Clint Eastwood
© Reuters / Mario Anzuoni
Clint Eastwood at the 'Richard Jewell' premiere in Los Angeles
Clint Eastwood's 'Richard Jewell' tells the story of an innocent man whose life is ruined by a media witch hunt, featuring a reporter who sleeps with sources for gossip. To say journalists are offended is an understatement.

Journalists are used to movies that portray them as heroes. As champions of justice who speak truth to power, and against all odds reveal the crimes the powerful want to keep hidden. 'Spotlight' told the story of the Boston Globe's investigative unit revealing systemic child abuse by the Catholic Church. 'All the President's Men' recounted how Bob Woodward and Carl Bernstein caught Richard Nixon bugging the Watergate Hotel. 'Veronica Guerin' showed viewers how one Irish journalist helped bring down the country's biggest crime kingpin in the 1990s.

Superman was a journalist in his day job, for crying out loud!

Clint Eastwood, one of Hollywood's last surviving Republicans, tells a different story in 'Richard Jewell'. The titular Jewell was a security guard who saved countless lives when he ushered crowds of people away from a pipe bomb during the 1996 Summer Olympics in Atlanta, Georgia. Initially hailed as a hero, Jewell later became a suspect in the FBI's investigation, a fact revealed by his hometown paper, the Atlanta Journal-Constitution. Jewell was hounded by the media for several months, and portrayed as a disgruntled "lone bomber." He was eventually cleared of involvement that October, and issued an apology by US Attorney General Janet Reno a year later. He died of a heart attack in 2007, after suffering health problems his mother claims were brought about by the stress of his "trial by media."

Richard Jewell
© Reuters / John Kuntz
Richard Jewell surrounded by media after being questioned by authorities, 1996
According to the movie, AJC reporter Kathy Scruggs slept with an FBI agent to learn about Jewell being a suspect.

The AJC responded with a lawsuit and an angry letter last month, claiming "there is no evidence that this ever happened, and if the film portrays this, it's offensive and deeply troubling in the #MeToo era."

The letter also slams Eastwood's core message that "the FBI and press are not to be trusted."

There is nothing to suggest that Scruggs actually slept with an FBI agent for leads. She allegedly had a relationship with a law enforcement officer that ended prior to the Olympics, but it's impossible to ask her. Scruggs died in 2001, aged 42. For its part, Warner Bros. responded to the AJC's letter with a staunch defense of its story.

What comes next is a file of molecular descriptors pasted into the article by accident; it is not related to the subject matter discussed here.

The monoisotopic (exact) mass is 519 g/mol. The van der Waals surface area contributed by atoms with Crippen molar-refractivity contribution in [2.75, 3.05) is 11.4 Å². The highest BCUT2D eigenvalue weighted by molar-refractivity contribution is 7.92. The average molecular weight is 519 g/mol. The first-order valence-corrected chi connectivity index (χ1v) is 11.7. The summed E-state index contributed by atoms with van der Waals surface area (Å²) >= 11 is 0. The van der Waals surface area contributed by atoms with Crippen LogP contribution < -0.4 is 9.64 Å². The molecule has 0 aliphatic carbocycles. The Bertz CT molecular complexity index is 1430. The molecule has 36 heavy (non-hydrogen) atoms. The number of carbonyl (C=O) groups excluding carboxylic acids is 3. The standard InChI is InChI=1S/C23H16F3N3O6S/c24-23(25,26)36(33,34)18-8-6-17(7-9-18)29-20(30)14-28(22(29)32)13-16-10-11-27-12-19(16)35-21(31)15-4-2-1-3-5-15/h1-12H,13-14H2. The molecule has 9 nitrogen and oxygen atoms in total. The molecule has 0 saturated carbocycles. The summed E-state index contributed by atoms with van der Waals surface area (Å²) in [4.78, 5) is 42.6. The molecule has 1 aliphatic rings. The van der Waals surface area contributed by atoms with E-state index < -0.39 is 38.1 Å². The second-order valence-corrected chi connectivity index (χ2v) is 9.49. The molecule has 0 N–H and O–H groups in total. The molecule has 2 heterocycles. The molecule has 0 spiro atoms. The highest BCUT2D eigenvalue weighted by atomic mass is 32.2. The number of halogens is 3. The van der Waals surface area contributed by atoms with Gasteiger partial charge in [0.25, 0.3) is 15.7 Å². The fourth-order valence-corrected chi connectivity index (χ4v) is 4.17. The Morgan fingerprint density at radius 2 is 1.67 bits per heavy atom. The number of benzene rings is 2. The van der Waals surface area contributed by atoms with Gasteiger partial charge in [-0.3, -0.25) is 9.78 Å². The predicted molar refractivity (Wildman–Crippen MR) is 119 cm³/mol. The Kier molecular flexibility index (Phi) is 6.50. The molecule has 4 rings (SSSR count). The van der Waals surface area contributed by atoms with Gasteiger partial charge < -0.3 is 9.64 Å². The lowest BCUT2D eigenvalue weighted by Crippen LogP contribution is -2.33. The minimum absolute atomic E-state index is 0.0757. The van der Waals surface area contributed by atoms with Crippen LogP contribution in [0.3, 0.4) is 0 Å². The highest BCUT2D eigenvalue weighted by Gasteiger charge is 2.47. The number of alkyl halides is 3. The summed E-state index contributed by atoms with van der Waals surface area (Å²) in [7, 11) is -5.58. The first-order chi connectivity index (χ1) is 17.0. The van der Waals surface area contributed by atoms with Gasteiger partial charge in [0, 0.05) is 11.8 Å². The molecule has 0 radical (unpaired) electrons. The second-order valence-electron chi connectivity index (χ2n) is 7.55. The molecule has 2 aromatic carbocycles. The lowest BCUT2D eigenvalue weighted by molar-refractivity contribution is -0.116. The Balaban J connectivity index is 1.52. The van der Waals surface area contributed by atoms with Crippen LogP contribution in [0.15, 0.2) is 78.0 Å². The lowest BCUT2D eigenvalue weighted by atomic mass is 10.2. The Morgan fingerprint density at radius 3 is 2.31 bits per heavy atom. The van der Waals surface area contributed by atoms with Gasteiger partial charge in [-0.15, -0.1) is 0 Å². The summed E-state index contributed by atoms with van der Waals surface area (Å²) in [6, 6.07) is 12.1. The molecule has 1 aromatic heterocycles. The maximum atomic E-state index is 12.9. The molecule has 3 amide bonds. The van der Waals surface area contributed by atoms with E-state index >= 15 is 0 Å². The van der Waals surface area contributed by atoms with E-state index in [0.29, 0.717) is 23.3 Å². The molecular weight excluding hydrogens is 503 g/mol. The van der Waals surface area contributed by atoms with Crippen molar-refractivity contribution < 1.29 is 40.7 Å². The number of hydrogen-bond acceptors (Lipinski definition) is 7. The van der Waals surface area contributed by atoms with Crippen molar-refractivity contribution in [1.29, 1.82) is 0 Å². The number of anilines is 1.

"It is unfortunate and the ultimate irony that the Atlanta Journal-Constitution, having been a part of the rush to judgment of Richard Jewell, is now trying to malign our filmmakers and cast," read a statement from the studio.

Just like how reporters en masse cried for critics to be censored for telling them to "learn to code" earlier this year, the media dogpile that followed the movie's preview didn't do much to rehabilitate the image of the journalist as professional complainer.

"Richard Jewell pushes a damaging myth about female journalists. Stop defending it,"demanded the Guardian's Benjamin Lee. "I wish Clint Eastwood would do to himself what female movie journalists are always doing to their sources,"wrote Mother Jones' Becca Andrews.

On Twitter, the outrage intensified. "Depicting women using sex to get stories is disgusting and disrespectful. It's also hacky as hell. I was planning to see this movie but not anymore,"declared the Huffington Post's Jeffrey Young. "Please do not pay to see movies that feature fictional female journalists who sleep with sources for a story," Slate's Mark Joseph Stern chimed in, adding"I don't see an appropriate response other than a flat-out boycott."

Combing through the endless tweets and articles from offended journalists, you'd think that Eastwood had sexually harassed each and every one of them, and that female journalists would never do anything as base as sleep with a source.

Better not mention the New York Times' Ali Watkins, who was in a years-long relationship with a Senate Intelligence Committee staffer while reporting on the committee's work. Or Laura Foreman. Back in the 1970s, Foreman, who worked at the Philadelphia Inquirer, had a long term affair with State Senator Henry 'Buddy' Cianfrani, writing about him even as he went to prison on racketeering charges, and accepting lavish gifts from her lover.

Her paper's editor, AM Rosenthal, reportedly told her afterwards "It's okay to f**k the elephants. Just don't cover the circus."

To be clear, these cases are exceptions, not the rule. And some male reporters surely engage in bouts of horizontal cardio with their female sources too. Sex can be a natural byproduct of proximity and shared interest, and nobody should be shocked when it inevitably happens between consenting adults.

Biopics always take certain liberties with the facts of the story, for dramatic effect. One can't help but wonder if Eastwood would be facing the same outcry if he dramatized some other aspect of Jewell's tale. Would journalists be up in arms if he hadn't come after their own white-knight image?

Maybe Eastwood knows this. Maybe inserting a fictionalized sex scene was a deliberate move. After all, it's giving the AJC and the media at large a sample of what they gave Jewell 20 years ago.